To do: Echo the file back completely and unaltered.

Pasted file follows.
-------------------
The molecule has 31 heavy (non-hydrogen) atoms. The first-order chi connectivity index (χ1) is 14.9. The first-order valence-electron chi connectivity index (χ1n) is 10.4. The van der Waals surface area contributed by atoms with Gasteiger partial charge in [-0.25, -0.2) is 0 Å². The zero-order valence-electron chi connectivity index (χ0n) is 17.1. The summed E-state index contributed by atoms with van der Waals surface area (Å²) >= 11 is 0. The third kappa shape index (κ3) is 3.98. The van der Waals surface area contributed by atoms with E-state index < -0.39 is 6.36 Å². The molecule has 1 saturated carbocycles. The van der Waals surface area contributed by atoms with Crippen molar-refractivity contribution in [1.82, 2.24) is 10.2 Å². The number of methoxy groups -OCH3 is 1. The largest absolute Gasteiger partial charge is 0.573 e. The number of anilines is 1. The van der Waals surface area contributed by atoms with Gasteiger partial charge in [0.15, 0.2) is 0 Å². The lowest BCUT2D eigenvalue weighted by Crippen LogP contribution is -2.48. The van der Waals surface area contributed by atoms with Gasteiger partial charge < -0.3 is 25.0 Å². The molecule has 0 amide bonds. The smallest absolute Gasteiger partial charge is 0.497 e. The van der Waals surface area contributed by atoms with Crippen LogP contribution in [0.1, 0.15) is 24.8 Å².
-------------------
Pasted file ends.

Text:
The molecule has 31 heavy (non-hydrogen) atoms. The first-order chi connectivity index (χ1) is 14.9. The first-order valence-electron chi connectivity index (χ1n) is 10.4. The van der Waals surface area contributed by atoms with Gasteiger partial charge in [-0.25, -0.2) is 0 Å². The zero-order valence-electron chi connectivity index (χ0n) is 17.1. The summed E-state index contributed by atoms with van der Waals surface area (Å²) >= 11 is 0. The third kappa shape index (κ3) is 3.98. The van der Waals surface area contributed by atoms with E-state index < -0.39 is 6.36 Å². The molecule has 1 saturated carbocycles. The van der Waals surface area contributed by atoms with Crippen molar-refractivity contribution in [1.82, 2.24) is 10.2 Å². The number of methoxy groups -OCH3 is 1. The largest absolute Gasteiger partial charge is 0.573 e. The number of anilines is 1. The van der Waals surface area contributed by atoms with Gasteiger partial charge in [0.15, 0.2) is 0 Å². The lowest BCUT2D eigenvalue weighted by Crippen LogP contribution is -2.48. The van der Waals surface area contributed by atoms with Gasteiger partial charge < -0.3 is 25.0 Å². The molecule has 0 amide bonds. The smallest absolute Gasteiger partial charge is 0.497 e. The van der Waals surface area contributed by atoms with Crippen LogP contribution in [0.1, 0.15) is 24.8 Å².